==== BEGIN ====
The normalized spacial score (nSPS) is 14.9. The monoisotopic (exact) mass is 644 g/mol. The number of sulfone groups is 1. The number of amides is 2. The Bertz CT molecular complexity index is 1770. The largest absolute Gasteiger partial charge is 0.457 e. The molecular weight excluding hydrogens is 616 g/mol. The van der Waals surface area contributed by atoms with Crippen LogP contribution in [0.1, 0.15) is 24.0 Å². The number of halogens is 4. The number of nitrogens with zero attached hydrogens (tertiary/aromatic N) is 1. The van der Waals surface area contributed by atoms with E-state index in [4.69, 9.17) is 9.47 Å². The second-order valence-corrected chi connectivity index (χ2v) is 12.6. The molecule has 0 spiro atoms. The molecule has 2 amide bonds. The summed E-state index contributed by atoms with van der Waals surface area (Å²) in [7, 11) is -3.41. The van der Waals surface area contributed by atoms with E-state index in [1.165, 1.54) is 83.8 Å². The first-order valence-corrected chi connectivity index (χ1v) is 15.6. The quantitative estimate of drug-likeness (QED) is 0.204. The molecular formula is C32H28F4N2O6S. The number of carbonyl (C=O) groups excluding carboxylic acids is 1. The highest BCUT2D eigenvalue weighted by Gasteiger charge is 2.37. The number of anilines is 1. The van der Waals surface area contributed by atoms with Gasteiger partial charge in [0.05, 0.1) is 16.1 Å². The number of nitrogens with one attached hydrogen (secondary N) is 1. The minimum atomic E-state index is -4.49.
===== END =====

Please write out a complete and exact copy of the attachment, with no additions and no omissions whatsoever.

The normalized spacial score (nSPS) is 14.9. The monoisotopic (exact) mass is 644 g/mol. The number of sulfone groups is 1. The number of amides is 2. The Bertz CT molecular complexity index is 1770. The largest absolute Gasteiger partial charge is 0.457 e. The molecular weight excluding hydrogens is 616 g/mol. The van der Waals surface area contributed by atoms with Crippen LogP contribution in [0.1, 0.15) is 24.0 Å². The number of halogens is 4. The number of nitrogens with zero attached hydrogens (tertiary/aromatic N) is 1. The van der Waals surface area contributed by atoms with E-state index in [4.69, 9.17) is 9.47 Å². The second-order valence-corrected chi connectivity index (χ2v) is 12.6. The molecule has 0 spiro atoms. The molecule has 2 amide bonds. The summed E-state index contributed by atoms with van der Waals surface area (Å²) in [7, 11) is -3.41. The van der Waals surface area contributed by atoms with E-state index in [1.165, 1.54) is 83.8 Å². The first-order valence-corrected chi connectivity index (χ1v) is 15.6. The quantitative estimate of drug-likeness (QED) is 0.204. The molecular formula is C32H28F4N2O6S. The number of carbonyl (C=O) groups excluding carboxylic acids is 1. The highest BCUT2D eigenvalue weighted by Gasteiger charge is 2.37. The number of anilines is 1. The van der Waals surface area contributed by atoms with Gasteiger partial charge in [0.05, 0.1) is 16.1 Å². The number of nitrogens with one attached hydrogen (secondary N) is 1. The minimum atomic E-state index is -4.49.